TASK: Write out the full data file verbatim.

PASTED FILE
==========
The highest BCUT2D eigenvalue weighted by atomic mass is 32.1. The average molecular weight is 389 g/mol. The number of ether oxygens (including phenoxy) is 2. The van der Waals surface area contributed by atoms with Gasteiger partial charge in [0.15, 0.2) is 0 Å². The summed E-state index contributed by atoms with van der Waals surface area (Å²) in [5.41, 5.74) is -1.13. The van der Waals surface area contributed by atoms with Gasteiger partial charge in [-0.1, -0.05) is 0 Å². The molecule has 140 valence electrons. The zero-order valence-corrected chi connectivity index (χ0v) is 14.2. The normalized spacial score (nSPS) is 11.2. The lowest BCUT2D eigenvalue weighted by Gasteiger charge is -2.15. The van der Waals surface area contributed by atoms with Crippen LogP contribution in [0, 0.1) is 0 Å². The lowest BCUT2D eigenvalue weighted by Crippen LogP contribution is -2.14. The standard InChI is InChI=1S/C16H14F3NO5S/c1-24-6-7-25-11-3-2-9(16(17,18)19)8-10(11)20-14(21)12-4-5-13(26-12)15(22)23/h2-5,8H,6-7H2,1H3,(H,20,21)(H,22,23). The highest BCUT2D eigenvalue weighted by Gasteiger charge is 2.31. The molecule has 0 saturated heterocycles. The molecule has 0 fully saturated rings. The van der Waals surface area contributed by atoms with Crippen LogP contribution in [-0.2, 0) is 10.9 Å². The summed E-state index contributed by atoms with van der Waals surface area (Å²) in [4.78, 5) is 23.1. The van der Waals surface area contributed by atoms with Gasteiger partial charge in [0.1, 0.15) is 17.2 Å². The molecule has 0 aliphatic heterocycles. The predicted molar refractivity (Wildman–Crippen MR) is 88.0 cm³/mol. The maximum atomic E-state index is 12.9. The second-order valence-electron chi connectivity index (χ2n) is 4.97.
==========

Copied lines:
The highest BCUT2D eigenvalue weighted by atomic mass is 32.1. The average molecular weight is 389 g/mol. The number of ether oxygens (including phenoxy) is 2. The van der Waals surface area contributed by atoms with Gasteiger partial charge in [0.15, 0.2) is 0 Å². The summed E-state index contributed by atoms with van der Waals surface area (Å²) in [5.41, 5.74) is -1.13. The van der Waals surface area contributed by atoms with Gasteiger partial charge in [-0.1, -0.05) is 0 Å². The molecule has 140 valence electrons. The zero-order valence-corrected chi connectivity index (χ0v) is 14.2. The normalized spacial score (nSPS) is 11.2. The lowest BCUT2D eigenvalue weighted by Gasteiger charge is -2.15. The van der Waals surface area contributed by atoms with Crippen LogP contribution in [0, 0.1) is 0 Å². The lowest BCUT2D eigenvalue weighted by Crippen LogP contribution is -2.14. The standard InChI is InChI=1S/C16H14F3NO5S/c1-24-6-7-25-11-3-2-9(16(17,18)19)8-10(11)20-14(21)12-4-5-13(26-12)15(22)23/h2-5,8H,6-7H2,1H3,(H,20,21)(H,22,23). The highest BCUT2D eigenvalue weighted by Gasteiger charge is 2.31. The molecule has 0 saturated heterocycles. The molecule has 0 fully saturated rings. The van der Waals surface area contributed by atoms with Crippen LogP contribution in [-0.2, 0) is 10.9 Å². The summed E-state index contributed by atoms with van der Waals surface area (Å²) in [4.78, 5) is 23.1. The van der Waals surface area contributed by atoms with Gasteiger partial charge in [0.1, 0.15) is 17.2 Å². The molecule has 0 aliphatic heterocycles. The predicted molar refractivity (Wildman–Crippen MR) is 88.0 cm³/mol. The maximum atomic E-state index is 12.9. The second-order valence-electron chi connectivity index (χ2n) is 4.97.